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That's not exactly it. You can use :: to declare the type of any value, including functions. But you can't use it to change the type of anything, or convert from one type to another. That's why b = a :: Integer fails in the above - you've already declared a to be of type Double, so can't later treat it as an Integer.

You often don't have to use :: because Haskell will infer the type of things for you, from the context.

I don't think Haskell has the concept of literals, everything is a value, including functions.

If you could share a particular example that's fiddly, we could think about how to make it easier.

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Thanks for the clarification, you're absolutely right. By 'literal' I meant a fixed value that is represented in the source code. (I searched it and in Haskell's context 'literal' means something else, something definitely beyond my pay grade.)

And here is something that might be a bit more welcoming imho.

Instead of this:

scale "major" $ floor <$> (struct "t*16" $ range 0 8 $ sine)

I would prefer this:

scale "major" $ struct "t*16" $ range 0 8 $ sine

Thanks again,

Okay so I think Tidal's current behavior is right in this example and I want to explain why:

for something like the scale function you're presumably not wanting to deal with unconstrained microtonality, so it's really only going to make sense if you convert fractional values to whole numbers anyway. but if that's your approach, then I think it should be left to the programmer to decide how the conversion is done. maybe you want to use floor, maybe you want to round, maybe you want to do something weird like check the third digit of the fractional number and if it's not 0 or 4 play middle c. Who knows!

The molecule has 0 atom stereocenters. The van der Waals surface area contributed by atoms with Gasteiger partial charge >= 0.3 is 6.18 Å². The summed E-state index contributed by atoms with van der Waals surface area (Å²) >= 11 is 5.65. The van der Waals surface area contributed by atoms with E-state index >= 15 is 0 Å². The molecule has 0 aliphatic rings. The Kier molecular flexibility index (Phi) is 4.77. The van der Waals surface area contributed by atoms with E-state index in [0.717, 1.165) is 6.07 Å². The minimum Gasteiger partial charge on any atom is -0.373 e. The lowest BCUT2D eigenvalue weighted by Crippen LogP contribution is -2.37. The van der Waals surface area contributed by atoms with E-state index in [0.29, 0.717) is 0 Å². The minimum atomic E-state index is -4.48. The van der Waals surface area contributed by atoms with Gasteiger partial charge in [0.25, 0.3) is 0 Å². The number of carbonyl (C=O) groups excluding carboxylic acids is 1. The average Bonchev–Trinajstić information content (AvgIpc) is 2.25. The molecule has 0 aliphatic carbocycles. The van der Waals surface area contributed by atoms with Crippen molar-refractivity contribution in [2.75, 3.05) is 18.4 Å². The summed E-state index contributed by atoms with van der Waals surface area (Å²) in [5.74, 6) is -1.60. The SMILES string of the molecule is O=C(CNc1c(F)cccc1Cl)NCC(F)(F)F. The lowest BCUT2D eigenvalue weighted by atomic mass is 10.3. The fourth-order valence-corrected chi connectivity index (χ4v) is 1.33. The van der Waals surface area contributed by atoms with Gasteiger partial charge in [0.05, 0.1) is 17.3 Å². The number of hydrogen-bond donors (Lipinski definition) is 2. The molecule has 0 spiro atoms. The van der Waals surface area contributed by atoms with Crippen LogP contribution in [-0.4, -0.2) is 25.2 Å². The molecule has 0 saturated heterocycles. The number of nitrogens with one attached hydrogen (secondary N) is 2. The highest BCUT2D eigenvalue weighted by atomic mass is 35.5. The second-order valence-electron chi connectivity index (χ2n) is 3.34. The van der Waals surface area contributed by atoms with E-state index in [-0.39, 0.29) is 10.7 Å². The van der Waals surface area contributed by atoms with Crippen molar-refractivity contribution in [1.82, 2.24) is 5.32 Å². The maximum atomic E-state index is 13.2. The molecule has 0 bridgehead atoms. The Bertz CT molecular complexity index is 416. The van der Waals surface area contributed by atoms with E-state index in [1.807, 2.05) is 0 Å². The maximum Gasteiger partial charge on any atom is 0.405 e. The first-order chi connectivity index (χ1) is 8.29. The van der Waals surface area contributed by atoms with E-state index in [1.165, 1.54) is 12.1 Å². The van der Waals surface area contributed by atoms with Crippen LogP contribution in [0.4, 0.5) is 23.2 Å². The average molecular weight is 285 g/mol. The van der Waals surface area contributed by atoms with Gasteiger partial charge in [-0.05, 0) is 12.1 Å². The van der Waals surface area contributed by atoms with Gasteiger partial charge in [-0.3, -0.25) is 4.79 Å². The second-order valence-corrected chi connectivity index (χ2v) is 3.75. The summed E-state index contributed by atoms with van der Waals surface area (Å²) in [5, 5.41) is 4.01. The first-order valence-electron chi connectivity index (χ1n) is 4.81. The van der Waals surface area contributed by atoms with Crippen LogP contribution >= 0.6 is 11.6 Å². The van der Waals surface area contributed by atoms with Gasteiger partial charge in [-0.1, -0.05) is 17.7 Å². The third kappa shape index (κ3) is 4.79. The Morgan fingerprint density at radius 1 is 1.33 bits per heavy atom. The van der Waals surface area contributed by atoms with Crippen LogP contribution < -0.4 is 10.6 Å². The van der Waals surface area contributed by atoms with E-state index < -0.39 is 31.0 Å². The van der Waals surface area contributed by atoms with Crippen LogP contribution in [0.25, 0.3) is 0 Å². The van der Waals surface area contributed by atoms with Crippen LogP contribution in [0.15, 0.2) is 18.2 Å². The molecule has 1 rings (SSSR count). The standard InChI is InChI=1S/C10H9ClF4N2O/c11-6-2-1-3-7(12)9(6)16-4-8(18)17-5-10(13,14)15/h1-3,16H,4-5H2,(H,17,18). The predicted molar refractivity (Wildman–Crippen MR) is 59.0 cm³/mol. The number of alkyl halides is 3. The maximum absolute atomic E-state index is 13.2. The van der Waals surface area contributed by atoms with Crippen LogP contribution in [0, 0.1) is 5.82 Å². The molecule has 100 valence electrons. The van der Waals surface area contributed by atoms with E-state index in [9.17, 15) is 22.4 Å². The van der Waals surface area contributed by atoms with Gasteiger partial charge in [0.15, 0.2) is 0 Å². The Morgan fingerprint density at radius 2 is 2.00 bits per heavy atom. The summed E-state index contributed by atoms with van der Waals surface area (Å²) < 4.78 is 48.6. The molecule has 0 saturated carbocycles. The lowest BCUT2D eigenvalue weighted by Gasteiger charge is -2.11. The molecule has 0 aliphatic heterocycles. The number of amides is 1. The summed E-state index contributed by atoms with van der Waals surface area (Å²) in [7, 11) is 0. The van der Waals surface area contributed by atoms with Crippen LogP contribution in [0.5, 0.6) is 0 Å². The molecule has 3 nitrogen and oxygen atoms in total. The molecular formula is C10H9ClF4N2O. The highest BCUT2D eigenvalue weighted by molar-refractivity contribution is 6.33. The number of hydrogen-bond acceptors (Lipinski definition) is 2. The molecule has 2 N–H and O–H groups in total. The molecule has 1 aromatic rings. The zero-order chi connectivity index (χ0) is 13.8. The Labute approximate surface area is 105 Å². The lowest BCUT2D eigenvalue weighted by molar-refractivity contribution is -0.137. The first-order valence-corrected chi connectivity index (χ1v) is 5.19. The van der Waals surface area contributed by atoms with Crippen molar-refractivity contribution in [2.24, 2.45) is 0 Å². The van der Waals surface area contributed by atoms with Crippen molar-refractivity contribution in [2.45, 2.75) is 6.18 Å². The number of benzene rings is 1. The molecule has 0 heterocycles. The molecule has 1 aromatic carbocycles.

in that case, I think it's good to rely on the actual semantic meanings of the underlying Haskell types and just go the more idiomatic Haskell solution of using fmap (or an infix operator like <$>).

I think the issue here is just better explanations of how things like fmap work so it's not a surprise to people who weren't Haskell programmers first, y'know?

Yep I'm very sympathetic to that view @clarissa but with n and note taking floating point values and supporting microtonality, why shouldn't scale? For a pentatonic scale, it could be nice to sometimes go halfway between two notes.

This is where my lack of formal musical training lets me down though - is e.g. 'halfway between two pentatonic notes' ambiguous?

But then I sense that @gadfly16 doesn't actually want that sine to produce microtonal notes. In that case, if scale accepted floating point numbers, this would work, but not do what is intended:

scale "major" $ struct "t*16" $ range 0 8 $ sine

They could put in a quantise to fix that though.

scale "major" $ struct "t*16" $ quantise 1 $ range 0 8 $ sine

As an aside I think all values are 'fixed' in Haskell in that sense.. Well there are mutable variables (you update one when you do use e.g. the d1 function) but only thanks to trickery.

Oh quantise does a round, it's an alias for qround. There's also qfloor and qceiling if you want that behaviour.

I'd be in favour of changing scale to accept floating points if this behaviour makes sense for people.. but it would be a breaking change for people who are currently having to do explicit conversion to integers.


Thanks, with quantise the line becomes much more elegant. I didn't know about it.